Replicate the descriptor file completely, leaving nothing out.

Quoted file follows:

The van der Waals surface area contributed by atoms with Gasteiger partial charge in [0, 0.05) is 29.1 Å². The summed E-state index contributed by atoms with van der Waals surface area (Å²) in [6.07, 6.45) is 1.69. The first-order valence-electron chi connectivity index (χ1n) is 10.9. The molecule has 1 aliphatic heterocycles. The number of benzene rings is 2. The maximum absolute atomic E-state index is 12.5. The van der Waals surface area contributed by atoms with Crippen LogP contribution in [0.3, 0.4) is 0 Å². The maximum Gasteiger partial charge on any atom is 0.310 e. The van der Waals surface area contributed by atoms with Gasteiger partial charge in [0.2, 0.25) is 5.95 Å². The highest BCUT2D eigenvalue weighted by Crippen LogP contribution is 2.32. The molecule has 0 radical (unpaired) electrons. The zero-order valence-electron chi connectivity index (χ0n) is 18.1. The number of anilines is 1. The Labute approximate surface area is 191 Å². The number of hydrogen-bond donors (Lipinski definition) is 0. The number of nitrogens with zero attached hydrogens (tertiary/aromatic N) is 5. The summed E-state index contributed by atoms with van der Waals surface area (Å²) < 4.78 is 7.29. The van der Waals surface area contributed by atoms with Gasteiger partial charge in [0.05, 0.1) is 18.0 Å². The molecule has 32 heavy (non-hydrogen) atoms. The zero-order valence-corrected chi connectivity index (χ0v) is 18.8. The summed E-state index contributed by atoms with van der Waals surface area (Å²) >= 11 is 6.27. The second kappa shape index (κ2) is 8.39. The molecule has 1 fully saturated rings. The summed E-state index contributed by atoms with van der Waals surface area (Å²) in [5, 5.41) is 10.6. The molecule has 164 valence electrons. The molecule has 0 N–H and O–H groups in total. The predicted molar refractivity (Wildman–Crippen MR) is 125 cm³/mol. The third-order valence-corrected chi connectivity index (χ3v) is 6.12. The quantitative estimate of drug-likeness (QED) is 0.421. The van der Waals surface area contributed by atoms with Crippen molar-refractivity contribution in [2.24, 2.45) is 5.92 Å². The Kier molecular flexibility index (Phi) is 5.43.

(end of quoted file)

The van der Waals surface area contributed by atoms with Gasteiger partial charge in [0, 0.05) is 29.1 Å². The summed E-state index contributed by atoms with van der Waals surface area (Å²) in [6.07, 6.45) is 1.69. The first-order valence-electron chi connectivity index (χ1n) is 10.9. The molecule has 1 aliphatic heterocycles. The number of benzene rings is 2. The maximum absolute atomic E-state index is 12.5. The van der Waals surface area contributed by atoms with Crippen LogP contribution in [0.3, 0.4) is 0 Å². The maximum Gasteiger partial charge on any atom is 0.310 e. The van der Waals surface area contributed by atoms with Gasteiger partial charge in [0.2, 0.25) is 5.95 Å². The highest BCUT2D eigenvalue weighted by Crippen LogP contribution is 2.32. The molecule has 0 radical (unpaired) electrons. The zero-order valence-electron chi connectivity index (χ0n) is 18.1. The number of anilines is 1. The Labute approximate surface area is 191 Å². The number of hydrogen-bond donors (Lipinski definition) is 0. The number of nitrogens with zero attached hydrogens (tertiary/aromatic N) is 5. The summed E-state index contributed by atoms with van der Waals surface area (Å²) < 4.78 is 7.29. The van der Waals surface area contributed by atoms with Gasteiger partial charge in [0.05, 0.1) is 18.0 Å². The molecule has 32 heavy (non-hydrogen) atoms. The zero-order valence-corrected chi connectivity index (χ0v) is 18.8. The summed E-state index contributed by atoms with van der Waals surface area (Å²) >= 11 is 6.27. The second kappa shape index (κ2) is 8.39. The molecule has 1 fully saturated rings. The summed E-state index contributed by atoms with van der Waals surface area (Å²) in [5, 5.41) is 10.6. The molecule has 164 valence electrons. The molecule has 0 N–H and O–H groups in total. The predicted molar refractivity (Wildman–Crippen MR) is 125 cm³/mol. The third-order valence-corrected chi connectivity index (χ3v) is 6.12. The quantitative estimate of drug-likeness (QED) is 0.421. The van der Waals surface area contributed by atoms with Crippen molar-refractivity contribution in [2.24, 2.45) is 5.92 Å². The Kier molecular flexibility index (Phi) is 5.43.